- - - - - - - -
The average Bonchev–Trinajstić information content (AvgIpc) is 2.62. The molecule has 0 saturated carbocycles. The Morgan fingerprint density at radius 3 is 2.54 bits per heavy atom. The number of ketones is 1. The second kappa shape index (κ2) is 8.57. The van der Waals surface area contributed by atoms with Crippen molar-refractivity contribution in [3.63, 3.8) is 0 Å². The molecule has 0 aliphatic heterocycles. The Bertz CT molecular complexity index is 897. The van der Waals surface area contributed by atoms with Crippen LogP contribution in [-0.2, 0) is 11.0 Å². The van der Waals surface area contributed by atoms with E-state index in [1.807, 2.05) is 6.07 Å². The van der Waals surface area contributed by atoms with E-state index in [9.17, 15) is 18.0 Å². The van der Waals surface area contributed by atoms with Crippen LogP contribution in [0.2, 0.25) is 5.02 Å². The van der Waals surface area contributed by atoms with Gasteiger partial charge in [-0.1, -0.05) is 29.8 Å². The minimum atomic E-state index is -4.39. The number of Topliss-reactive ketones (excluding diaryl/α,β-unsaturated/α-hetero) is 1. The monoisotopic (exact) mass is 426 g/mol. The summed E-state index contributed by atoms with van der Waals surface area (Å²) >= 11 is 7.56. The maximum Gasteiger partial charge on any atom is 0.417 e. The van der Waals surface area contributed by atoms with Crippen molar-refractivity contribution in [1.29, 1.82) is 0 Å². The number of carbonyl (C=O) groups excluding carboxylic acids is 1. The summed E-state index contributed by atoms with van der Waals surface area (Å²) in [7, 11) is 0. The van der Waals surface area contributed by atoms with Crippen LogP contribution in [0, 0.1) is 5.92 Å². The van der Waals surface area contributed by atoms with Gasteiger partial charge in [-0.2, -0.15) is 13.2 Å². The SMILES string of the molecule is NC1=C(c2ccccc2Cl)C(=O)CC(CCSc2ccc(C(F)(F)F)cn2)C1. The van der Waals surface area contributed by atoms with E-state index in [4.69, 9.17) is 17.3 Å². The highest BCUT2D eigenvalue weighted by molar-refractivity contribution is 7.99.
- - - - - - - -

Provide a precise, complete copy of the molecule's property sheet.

The average Bonchev–Trinajstić information content (AvgIpc) is 2.62. The molecule has 0 saturated carbocycles. The Morgan fingerprint density at radius 3 is 2.54 bits per heavy atom. The number of ketones is 1. The second kappa shape index (κ2) is 8.57. The van der Waals surface area contributed by atoms with Crippen molar-refractivity contribution in [3.63, 3.8) is 0 Å². The molecule has 0 aliphatic heterocycles. The Bertz CT molecular complexity index is 897. The van der Waals surface area contributed by atoms with Crippen LogP contribution in [-0.2, 0) is 11.0 Å². The van der Waals surface area contributed by atoms with E-state index in [1.807, 2.05) is 6.07 Å². The van der Waals surface area contributed by atoms with E-state index in [9.17, 15) is 18.0 Å². The van der Waals surface area contributed by atoms with Crippen LogP contribution in [0.2, 0.25) is 5.02 Å². The van der Waals surface area contributed by atoms with Gasteiger partial charge in [-0.1, -0.05) is 29.8 Å². The minimum atomic E-state index is -4.39. The number of Topliss-reactive ketones (excluding diaryl/α,β-unsaturated/α-hetero) is 1. The monoisotopic (exact) mass is 426 g/mol. The summed E-state index contributed by atoms with van der Waals surface area (Å²) >= 11 is 7.56. The maximum Gasteiger partial charge on any atom is 0.417 e. The van der Waals surface area contributed by atoms with Crippen molar-refractivity contribution in [1.29, 1.82) is 0 Å². The number of carbonyl (C=O) groups excluding carboxylic acids is 1. The summed E-state index contributed by atoms with van der Waals surface area (Å²) in [7, 11) is 0. The van der Waals surface area contributed by atoms with Crippen LogP contribution in [0, 0.1) is 5.92 Å². The van der Waals surface area contributed by atoms with Gasteiger partial charge in [-0.2, -0.15) is 13.2 Å². The SMILES string of the molecule is NC1=C(c2ccccc2Cl)C(=O)CC(CCSc2ccc(C(F)(F)F)cn2)C1. The van der Waals surface area contributed by atoms with E-state index in [4.69, 9.17) is 17.3 Å². The highest BCUT2D eigenvalue weighted by molar-refractivity contribution is 7.99.